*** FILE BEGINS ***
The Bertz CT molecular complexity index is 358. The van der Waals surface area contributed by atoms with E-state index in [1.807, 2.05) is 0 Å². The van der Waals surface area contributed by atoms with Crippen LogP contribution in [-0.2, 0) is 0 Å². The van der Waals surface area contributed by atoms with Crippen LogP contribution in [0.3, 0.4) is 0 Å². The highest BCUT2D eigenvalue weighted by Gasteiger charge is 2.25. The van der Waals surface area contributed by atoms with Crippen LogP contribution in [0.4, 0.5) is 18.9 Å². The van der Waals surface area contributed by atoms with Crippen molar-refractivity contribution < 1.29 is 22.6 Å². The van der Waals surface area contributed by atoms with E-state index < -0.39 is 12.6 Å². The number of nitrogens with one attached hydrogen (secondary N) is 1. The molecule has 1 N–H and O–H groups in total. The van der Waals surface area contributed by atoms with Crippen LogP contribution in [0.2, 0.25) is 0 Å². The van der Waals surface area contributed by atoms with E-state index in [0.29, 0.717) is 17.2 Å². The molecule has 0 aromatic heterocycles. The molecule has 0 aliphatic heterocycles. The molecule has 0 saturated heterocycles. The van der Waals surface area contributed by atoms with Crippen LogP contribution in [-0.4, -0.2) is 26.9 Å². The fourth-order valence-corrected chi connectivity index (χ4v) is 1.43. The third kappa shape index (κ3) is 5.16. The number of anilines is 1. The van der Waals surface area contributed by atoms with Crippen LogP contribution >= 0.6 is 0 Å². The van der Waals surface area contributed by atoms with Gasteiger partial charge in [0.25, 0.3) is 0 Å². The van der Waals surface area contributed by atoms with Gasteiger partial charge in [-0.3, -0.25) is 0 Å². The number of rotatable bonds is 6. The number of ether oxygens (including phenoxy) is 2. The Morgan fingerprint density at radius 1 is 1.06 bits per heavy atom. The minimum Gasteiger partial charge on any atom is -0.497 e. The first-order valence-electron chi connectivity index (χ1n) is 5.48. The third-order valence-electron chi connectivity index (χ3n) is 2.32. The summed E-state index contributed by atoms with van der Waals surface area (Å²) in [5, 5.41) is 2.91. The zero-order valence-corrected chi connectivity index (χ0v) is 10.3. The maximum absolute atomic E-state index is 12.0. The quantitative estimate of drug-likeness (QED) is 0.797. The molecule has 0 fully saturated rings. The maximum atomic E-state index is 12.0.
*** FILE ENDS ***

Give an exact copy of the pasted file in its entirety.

The Bertz CT molecular complexity index is 358. The van der Waals surface area contributed by atoms with E-state index in [1.807, 2.05) is 0 Å². The van der Waals surface area contributed by atoms with Crippen LogP contribution in [-0.2, 0) is 0 Å². The van der Waals surface area contributed by atoms with Crippen LogP contribution in [0.3, 0.4) is 0 Å². The highest BCUT2D eigenvalue weighted by Gasteiger charge is 2.25. The van der Waals surface area contributed by atoms with Crippen LogP contribution in [0.4, 0.5) is 18.9 Å². The van der Waals surface area contributed by atoms with Crippen molar-refractivity contribution < 1.29 is 22.6 Å². The van der Waals surface area contributed by atoms with E-state index < -0.39 is 12.6 Å². The number of nitrogens with one attached hydrogen (secondary N) is 1. The molecule has 1 N–H and O–H groups in total. The van der Waals surface area contributed by atoms with Crippen LogP contribution in [0.2, 0.25) is 0 Å². The van der Waals surface area contributed by atoms with E-state index in [0.29, 0.717) is 17.2 Å². The molecule has 0 aromatic heterocycles. The molecule has 0 aliphatic heterocycles. The molecule has 0 saturated heterocycles. The van der Waals surface area contributed by atoms with Crippen LogP contribution in [-0.4, -0.2) is 26.9 Å². The fourth-order valence-corrected chi connectivity index (χ4v) is 1.43. The third kappa shape index (κ3) is 5.16. The number of anilines is 1. The van der Waals surface area contributed by atoms with Crippen LogP contribution >= 0.6 is 0 Å². The van der Waals surface area contributed by atoms with Gasteiger partial charge in [0.25, 0.3) is 0 Å². The van der Waals surface area contributed by atoms with Gasteiger partial charge in [-0.3, -0.25) is 0 Å². The number of rotatable bonds is 6. The number of ether oxygens (including phenoxy) is 2. The Morgan fingerprint density at radius 1 is 1.06 bits per heavy atom. The minimum Gasteiger partial charge on any atom is -0.497 e. The first-order valence-electron chi connectivity index (χ1n) is 5.48. The third-order valence-electron chi connectivity index (χ3n) is 2.32. The summed E-state index contributed by atoms with van der Waals surface area (Å²) in [5, 5.41) is 2.91. The zero-order valence-corrected chi connectivity index (χ0v) is 10.3. The maximum absolute atomic E-state index is 12.0. The quantitative estimate of drug-likeness (QED) is 0.797. The molecule has 0 fully saturated rings. The maximum atomic E-state index is 12.0.